How Much Does a Nutrition Specialist Make?

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Nutritionists are specialists who assist clients with planning healthy menus, including preparing and overseeing the serving of the meals. Depending on the case, a nutrition specialist might design a diet to meet the needs of clients with specific issues or illnesses, such as high blood pressure or diabetes. The amount of money a nutrition specialist makes depends on her level of experience and the type of employer for which she works.

Salary

  • The Bureau of Labor statistics reports that as of May 2009, nutrition specialists in the United States earned an average of $53,230 annually. On the salary scale, nutrition specialists in the 10th percentile earned less than $33,230 a year, and those in the 25th percentile earned less than $42,400. The median salary was $52,150; more experienced nutrition specialists earned over $63,460 in the 75th percentile and over $74,690 in the 90th percentile.

Employer

  • In both general medical and surgical hospitals and nursing care facilities, the average salary of a nutrition specialist was over $53,000, according to 2009 data reported by the bureau, while in outpatient care centers the average was slightly higher at $54,440. The local government employed nutrition specialists for an average salary of $49,150, and those working in the industry of special food services earned an average of $49,340 a year.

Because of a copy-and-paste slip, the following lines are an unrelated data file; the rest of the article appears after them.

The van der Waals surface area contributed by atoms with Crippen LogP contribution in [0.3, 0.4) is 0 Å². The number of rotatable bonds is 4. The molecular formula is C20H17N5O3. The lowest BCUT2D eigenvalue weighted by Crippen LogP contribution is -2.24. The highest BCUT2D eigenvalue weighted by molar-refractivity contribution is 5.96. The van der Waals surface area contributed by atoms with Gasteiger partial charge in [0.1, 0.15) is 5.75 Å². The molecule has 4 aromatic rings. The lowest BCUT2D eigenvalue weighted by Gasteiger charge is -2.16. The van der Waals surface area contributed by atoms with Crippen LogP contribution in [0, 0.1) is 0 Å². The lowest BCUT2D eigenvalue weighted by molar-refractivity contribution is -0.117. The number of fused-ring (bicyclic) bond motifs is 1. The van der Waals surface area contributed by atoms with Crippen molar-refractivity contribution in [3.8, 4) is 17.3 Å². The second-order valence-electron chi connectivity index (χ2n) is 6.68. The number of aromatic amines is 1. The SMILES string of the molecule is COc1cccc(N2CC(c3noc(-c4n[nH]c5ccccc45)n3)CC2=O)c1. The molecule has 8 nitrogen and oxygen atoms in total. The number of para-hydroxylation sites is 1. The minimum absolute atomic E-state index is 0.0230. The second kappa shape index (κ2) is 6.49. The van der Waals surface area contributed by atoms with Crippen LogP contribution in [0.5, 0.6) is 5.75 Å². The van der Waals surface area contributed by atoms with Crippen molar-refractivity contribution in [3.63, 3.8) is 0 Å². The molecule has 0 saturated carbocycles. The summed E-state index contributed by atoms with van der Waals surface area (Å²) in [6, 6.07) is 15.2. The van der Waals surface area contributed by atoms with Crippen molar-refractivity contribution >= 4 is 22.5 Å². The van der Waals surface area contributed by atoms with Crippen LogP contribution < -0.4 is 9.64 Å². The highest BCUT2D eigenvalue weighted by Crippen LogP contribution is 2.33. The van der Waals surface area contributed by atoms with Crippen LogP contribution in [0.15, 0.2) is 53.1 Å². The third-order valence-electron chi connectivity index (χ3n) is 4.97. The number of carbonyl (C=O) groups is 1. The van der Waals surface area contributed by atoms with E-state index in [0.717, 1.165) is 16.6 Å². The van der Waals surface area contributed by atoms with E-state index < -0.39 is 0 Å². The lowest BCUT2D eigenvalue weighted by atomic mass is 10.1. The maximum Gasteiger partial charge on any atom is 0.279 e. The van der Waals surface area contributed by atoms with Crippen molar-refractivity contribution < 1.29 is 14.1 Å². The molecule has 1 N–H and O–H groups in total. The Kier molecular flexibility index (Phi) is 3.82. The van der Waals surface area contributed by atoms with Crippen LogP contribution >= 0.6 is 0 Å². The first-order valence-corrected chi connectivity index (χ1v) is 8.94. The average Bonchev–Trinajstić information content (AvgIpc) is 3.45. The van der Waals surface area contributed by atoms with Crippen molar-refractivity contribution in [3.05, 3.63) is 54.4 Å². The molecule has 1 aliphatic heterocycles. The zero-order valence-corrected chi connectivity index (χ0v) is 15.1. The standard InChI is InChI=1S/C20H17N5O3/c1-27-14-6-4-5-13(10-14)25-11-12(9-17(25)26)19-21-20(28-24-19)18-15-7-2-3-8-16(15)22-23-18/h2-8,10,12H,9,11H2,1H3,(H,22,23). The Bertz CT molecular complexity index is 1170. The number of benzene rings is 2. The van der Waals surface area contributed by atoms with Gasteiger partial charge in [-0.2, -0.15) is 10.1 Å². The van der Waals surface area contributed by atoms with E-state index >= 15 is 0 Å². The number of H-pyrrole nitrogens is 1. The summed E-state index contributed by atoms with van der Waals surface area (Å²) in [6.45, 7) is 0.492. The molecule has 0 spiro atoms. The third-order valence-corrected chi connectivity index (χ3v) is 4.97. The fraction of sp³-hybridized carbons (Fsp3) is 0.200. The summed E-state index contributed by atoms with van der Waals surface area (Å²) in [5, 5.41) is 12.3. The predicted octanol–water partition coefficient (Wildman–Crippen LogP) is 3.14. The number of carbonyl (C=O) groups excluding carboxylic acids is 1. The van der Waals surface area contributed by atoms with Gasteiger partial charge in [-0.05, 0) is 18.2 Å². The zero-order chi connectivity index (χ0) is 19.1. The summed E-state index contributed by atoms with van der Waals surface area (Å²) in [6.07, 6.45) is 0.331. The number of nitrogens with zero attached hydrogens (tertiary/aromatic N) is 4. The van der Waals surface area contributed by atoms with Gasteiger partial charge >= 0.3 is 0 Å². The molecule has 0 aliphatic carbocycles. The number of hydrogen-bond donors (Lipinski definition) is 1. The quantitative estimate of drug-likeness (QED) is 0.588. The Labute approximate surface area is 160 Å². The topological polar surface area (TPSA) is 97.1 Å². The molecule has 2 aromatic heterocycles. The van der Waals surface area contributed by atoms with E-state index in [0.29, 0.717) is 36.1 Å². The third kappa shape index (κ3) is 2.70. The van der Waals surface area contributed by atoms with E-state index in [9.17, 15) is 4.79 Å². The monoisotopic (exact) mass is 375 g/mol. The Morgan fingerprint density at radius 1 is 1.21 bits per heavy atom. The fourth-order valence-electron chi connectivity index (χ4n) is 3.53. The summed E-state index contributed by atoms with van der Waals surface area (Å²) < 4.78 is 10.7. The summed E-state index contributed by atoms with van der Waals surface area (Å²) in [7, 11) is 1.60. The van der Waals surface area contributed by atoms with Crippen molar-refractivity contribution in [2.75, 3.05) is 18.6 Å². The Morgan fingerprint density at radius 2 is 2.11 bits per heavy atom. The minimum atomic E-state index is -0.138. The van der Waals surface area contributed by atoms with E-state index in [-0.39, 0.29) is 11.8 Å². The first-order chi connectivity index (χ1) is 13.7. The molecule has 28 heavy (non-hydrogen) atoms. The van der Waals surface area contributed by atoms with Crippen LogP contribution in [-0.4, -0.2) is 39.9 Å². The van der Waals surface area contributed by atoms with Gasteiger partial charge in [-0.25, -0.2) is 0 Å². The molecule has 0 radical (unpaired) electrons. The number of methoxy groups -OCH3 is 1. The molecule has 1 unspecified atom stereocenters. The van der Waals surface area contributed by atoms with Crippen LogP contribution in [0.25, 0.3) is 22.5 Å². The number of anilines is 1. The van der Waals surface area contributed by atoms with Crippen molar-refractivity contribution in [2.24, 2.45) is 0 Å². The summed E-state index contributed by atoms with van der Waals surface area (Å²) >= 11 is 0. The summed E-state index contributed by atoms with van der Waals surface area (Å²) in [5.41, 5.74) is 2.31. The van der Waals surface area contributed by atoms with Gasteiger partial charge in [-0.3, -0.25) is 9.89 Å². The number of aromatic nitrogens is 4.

Location

  • The bureau states that as of 2009, Maryland was the state with the highest salary average in the nation for nutrition specialists at $64,600. Nevada and California followed with respective averages of $63,860 and $63,610. Nutrition specialists living in San Jose, California earned the highest salary average in the country at $80,470 a year, followed by those living in the Bethesda-Frederick-Gaithersburg area of Maryland at an average of $79,610.

Advancement

  • Earning certification, such as the Registered Dietitian credential offered by the Commission on Dietetic Registration, is one of the best ways for nutrition specialists to advance their careers and boost wages. Depending on the facility a nutrition specialist works in, she may be promoted to managerial positions such as associate director or director. Another option for nutrition specialists is to seek work from the federal executive branch, where the average salary was $68,390 as of 2009, or to move into the industry of management, scientific and technical consulting services, where the bureau reports the average salary was $75,100.

References

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